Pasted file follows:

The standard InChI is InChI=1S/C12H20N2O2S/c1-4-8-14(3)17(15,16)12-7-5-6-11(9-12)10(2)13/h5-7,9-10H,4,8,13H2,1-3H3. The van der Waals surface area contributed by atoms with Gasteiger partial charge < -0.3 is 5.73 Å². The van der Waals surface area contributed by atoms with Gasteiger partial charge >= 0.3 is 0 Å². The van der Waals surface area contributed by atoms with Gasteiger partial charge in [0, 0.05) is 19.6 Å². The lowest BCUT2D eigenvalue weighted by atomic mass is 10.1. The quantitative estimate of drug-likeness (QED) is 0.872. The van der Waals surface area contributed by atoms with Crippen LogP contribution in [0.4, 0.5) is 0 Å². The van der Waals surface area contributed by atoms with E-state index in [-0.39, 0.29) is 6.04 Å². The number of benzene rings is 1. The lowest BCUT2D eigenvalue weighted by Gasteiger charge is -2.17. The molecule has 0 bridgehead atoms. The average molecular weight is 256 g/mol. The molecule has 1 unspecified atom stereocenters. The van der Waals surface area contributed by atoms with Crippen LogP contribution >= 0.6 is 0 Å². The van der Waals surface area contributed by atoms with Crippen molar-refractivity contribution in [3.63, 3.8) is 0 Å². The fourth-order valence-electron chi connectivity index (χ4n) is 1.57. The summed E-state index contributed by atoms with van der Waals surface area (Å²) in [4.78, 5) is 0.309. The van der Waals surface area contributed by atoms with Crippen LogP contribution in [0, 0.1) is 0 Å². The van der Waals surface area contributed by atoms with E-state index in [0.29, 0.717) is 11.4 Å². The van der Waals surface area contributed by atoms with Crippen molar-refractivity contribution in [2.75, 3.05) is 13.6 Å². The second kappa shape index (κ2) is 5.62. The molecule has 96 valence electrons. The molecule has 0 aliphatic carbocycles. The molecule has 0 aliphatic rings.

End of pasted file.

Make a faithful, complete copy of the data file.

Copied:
The standard InChI is InChI=1S/C12H20N2O2S/c1-4-8-14(3)17(15,16)12-7-5-6-11(9-12)10(2)13/h5-7,9-10H,4,8,13H2,1-3H3. The van der Waals surface area contributed by atoms with Gasteiger partial charge < -0.3 is 5.73 Å². The van der Waals surface area contributed by atoms with Gasteiger partial charge >= 0.3 is 0 Å². The van der Waals surface area contributed by atoms with Gasteiger partial charge in [0, 0.05) is 19.6 Å². The lowest BCUT2D eigenvalue weighted by atomic mass is 10.1. The quantitative estimate of drug-likeness (QED) is 0.872. The van der Waals surface area contributed by atoms with Crippen LogP contribution in [0.4, 0.5) is 0 Å². The van der Waals surface area contributed by atoms with E-state index in [-0.39, 0.29) is 6.04 Å². The number of benzene rings is 1. The lowest BCUT2D eigenvalue weighted by Gasteiger charge is -2.17. The molecule has 0 bridgehead atoms. The average molecular weight is 256 g/mol. The molecule has 1 unspecified atom stereocenters. The van der Waals surface area contributed by atoms with Crippen LogP contribution >= 0.6 is 0 Å². The van der Waals surface area contributed by atoms with Crippen molar-refractivity contribution in [3.63, 3.8) is 0 Å². The fourth-order valence-electron chi connectivity index (χ4n) is 1.57. The summed E-state index contributed by atoms with van der Waals surface area (Å²) in [4.78, 5) is 0.309. The van der Waals surface area contributed by atoms with Crippen LogP contribution in [0, 0.1) is 0 Å². The van der Waals surface area contributed by atoms with E-state index in [0.29, 0.717) is 11.4 Å². The van der Waals surface area contributed by atoms with Crippen molar-refractivity contribution in [2.75, 3.05) is 13.6 Å². The second kappa shape index (κ2) is 5.62. The molecule has 96 valence electrons. The molecule has 0 aliphatic carbocycles. The molecule has 0 aliphatic rings.